The various halls that comprise the easternmost section of Penn’s historic Quadrangle, which spans Spruce Street in West Philadelphia from 36th to 38th streets, have collectively held different names over the years: Community House, Spruce House and Riepe College House -- its current name.
Today, Riepe is comprised of 12 connecting halls: Bishop White, Birthday, Mask & Wig, Provosts’ Tower, Graduate, Thomas Penn, McIlhenny, Warwick, Ward, Ashhurst, Magee and Cleemann. The history of these organizational changes -- from a collective of halls, to residential “Houses” to the three Houses of today’s College House system -- reflect the University’s growing recognition of residential life as critical to a successful undergraduate experience.
According to George E. Thomas, author of University of Pennsylvania: The Campus Guide, the historic Quad “formed the centerpiece of Provost Charles Harrison’s building program,” and was designed by the architectural firm of Walter Cope and John Stewardson. “Under Harrison,” he writes, “Penn’s buildings would be based on the English Gothic of the sort that characterized the colleges at Oxford and Cambridge so that all who saw the campus would know of its allegiances as well as its standing.” Construction essentially began on the westernmost buildings in the late 1800’s (today called Fisher Hassenfeld College House) and slowly moved eastward over time.
Thomas writes, “In 1908 as [Provost Harrison] neared the end of his years of university leadership, his wife was able to give him the “Birthday House” as a surprise present. Two years later, Provosts’ Tower was given to celebrate his last year as provost.” While the original architects had since passed away, the firm of Stewardson and Page carried on. By 1928, the portals of what is sometimes called the “Baby Quad” were built. The entire structure was festooned with bosses (sometimes mistakenly called gargoyles), and around Mask and Wig these include the caricatures of “owlish faculty members” and “donkey-eared undergraduates.”
The Riepe section of the Quad, according to Professor David Brownlee of Art History, “replicated the brick and limestone Tudor Revival architecture adopted by Cope and Stewardson for the first phase of the Quad in the 1890s.” The halls Thomas Penn and Cleemann were completed in 1912-14 with others completed in 1926-29. Due to the onset of the Great Depression, construction was stopped until 1954.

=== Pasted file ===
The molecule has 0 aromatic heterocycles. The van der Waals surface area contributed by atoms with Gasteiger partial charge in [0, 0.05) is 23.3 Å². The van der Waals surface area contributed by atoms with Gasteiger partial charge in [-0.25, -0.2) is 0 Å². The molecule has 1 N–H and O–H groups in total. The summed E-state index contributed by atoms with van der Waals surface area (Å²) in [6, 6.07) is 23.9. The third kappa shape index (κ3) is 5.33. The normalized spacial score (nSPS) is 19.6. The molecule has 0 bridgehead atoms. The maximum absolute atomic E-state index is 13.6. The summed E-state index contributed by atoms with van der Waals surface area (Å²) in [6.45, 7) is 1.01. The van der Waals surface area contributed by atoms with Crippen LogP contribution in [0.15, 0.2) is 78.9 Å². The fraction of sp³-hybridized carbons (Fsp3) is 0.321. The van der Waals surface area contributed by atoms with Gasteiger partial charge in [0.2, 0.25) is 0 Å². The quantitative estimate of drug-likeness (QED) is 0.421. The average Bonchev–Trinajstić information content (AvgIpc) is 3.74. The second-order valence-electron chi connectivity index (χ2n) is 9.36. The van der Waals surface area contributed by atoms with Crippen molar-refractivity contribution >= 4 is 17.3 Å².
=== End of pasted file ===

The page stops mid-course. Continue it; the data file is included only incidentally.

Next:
In essence, the Quad provided spectacular housing opportunities for the men of Penn for decades, with working fireplaces and maid service in some areas. The opportunity to actually live there was not extended to women until the early 1970s, though women students had been allowed to visit under tight restrictions.
For many years, well into the 1990’s, both sections of these eastern halls were simultaneously called Community and Spruce but as separate entities. At that time, there were a total of four “houses” in the Quad. With the massive Quad renovation that began around 2000, under the direction of Prof. Brownlee, the Houses were condensed to three, based on the natural configuration of the overall complex. Community and Spruce were reconfigured into one House called Spruce, and that name held until 2004-5.
In 2004, alumni James and Gail Petty Riepe of Baltimore made a $10 million pledge to rename the House and support programming. The Riepes were entirely dedicated to the enrichment of student life at Penn and championed the College House system with palpable enthusiasm. At the time, Mr. Riepe was chairman of Penn’s Board of Trustees and Gail Petty Riepe was a member of the Board of Overseers for the School of Veterinary Medicine. Mr. Riepe, W’65, and Ms. Riepe, CW’68, proudly sent three generations of their family to live in the Quad while enrolled at Penn. The official dedication of the House as Riepe was held in March of 2005, to great fanfare.
Riepe has always been a House distinguished by its great faculty presence and high degree of interaction among faculty, staff and students. From the highly regarded Mentors residential program to the innovative Digital Humanities populated with some of Penn’s most intellectually gifted students, to the legendary barbeques and rich culinary life, Riepe is a House in which generations of freshmen have flourished and will continue to do so.